Jesus offered to the disciples exactly what he offers to us today. He told them, “Peace be with you.” He offered them the peace that comes with knowing their friend still lived, and this wasn’t some ghost. He showed them that He was “flesh and bone” and he ate some fish with them. And lots of folks correctly point out that Jesus did this to assure them that he wasn’t simply a spiritual apparition, that He was real. While that’s certainly true, I think it misses a big part of the story and the import of that broiled fish.
We remember that in the 22nd chapter of Luke, Jesus instituted the Lord’s Supper, asking that we celebrate the Eucharist in His memory. He told the disciples that he would neither eat nor “drink of the fruit of the vine until the kingdom of God comes.” Luke 22:18. Thus, when Jesus dines with his disciples on the road to Emmaus and in this passage, He announces the arrival of God’s kingdom. He calls the disciples as witnesses, not only to His bodily resurrection, but also to the inauguration of the kingdom He spoke about so often while He walked among them. In the language of an everyday meal, He told them the reign of God had begun, and invited them to share in it. Thus, he directs them to share the good news of repentance and forgiveness of sins to everyone.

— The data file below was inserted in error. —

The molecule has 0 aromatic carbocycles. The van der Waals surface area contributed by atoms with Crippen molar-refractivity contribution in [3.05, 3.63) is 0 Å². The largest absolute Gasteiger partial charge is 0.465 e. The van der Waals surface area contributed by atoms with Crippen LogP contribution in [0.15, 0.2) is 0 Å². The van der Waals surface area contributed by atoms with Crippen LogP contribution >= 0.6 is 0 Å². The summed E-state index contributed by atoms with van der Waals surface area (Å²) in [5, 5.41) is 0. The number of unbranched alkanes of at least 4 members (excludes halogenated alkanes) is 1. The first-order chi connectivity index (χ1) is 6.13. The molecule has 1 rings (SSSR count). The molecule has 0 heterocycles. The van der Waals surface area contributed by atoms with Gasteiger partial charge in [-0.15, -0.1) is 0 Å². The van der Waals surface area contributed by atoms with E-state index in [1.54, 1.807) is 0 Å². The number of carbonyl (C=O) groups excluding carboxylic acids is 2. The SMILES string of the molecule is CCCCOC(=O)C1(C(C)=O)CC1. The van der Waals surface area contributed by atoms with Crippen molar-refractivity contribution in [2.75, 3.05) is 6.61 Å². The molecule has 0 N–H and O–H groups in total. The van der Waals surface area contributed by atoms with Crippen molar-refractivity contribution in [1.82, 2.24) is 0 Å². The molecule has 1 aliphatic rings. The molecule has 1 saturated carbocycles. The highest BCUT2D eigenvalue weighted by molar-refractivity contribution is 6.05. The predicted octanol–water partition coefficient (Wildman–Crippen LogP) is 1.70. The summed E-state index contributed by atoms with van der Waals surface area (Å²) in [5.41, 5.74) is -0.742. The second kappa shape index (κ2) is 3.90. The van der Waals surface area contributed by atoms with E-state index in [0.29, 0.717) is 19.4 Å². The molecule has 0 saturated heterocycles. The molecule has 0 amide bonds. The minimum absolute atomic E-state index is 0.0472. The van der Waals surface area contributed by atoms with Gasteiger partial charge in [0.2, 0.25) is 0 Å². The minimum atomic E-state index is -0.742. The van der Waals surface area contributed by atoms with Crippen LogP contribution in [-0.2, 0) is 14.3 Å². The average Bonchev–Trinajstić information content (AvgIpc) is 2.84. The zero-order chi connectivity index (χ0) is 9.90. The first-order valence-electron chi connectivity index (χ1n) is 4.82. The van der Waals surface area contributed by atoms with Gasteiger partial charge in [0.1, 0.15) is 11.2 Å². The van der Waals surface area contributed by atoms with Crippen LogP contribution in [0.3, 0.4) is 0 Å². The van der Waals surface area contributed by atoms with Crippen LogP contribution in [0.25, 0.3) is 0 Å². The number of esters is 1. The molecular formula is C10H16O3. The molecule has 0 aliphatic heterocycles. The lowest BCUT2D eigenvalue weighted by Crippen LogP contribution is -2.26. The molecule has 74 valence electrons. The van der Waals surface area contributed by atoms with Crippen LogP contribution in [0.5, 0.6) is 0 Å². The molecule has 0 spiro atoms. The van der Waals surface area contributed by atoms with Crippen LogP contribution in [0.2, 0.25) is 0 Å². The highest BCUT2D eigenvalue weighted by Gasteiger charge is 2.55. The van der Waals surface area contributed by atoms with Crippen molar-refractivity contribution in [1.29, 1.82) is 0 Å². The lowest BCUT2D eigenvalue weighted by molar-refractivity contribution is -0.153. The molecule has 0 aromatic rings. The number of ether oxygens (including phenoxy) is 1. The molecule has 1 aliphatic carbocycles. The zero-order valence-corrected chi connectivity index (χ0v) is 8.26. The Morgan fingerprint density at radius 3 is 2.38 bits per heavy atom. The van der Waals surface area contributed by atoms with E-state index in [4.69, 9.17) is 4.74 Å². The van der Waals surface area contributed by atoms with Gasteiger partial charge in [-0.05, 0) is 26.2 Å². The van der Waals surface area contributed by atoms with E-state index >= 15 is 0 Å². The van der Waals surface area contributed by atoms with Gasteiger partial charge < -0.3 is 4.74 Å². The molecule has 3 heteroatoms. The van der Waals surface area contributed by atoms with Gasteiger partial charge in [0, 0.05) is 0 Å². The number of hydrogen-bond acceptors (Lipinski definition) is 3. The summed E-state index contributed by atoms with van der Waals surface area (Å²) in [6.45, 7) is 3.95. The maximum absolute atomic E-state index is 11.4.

Of course, one passage from this reading resonates particularly with me. Having lived through the bone-chilling barbarity of the crucifixion, the confusion of confronting their resurrected rabbi, Jesus offers a simple prayer for his disciples: “Peace be with you.” The disciples surely felt a miasma of emotions: terror, shame, failure, regret and doubt. Although escaping comprehension, Jesus offered them a bit of sanctuary within that simple shalom.
Luke describes the disciples thus: “While in their joy they were disbelieving and still wondering….” I think that description applies to many of us who have had a variety of encounters with Christ, and still wonder. Even the very faithful are sometimes very fearful. And yet, Jesus calls such people (people like you and me) to be His witnesses. I hope and pray that as we touch Him and see, that same peace Jesus offered to His followers arises within each of us.
James R. Dennis, O.P.
© 2012 James R. Dennis
What you say, “Even the very faithful are sometimes very fearful.” is so very true. Even the best of us, at times, faces fear and dread in our lives.. Thanks to the Lord for giving us the grace to be with us even during the fearful times of life.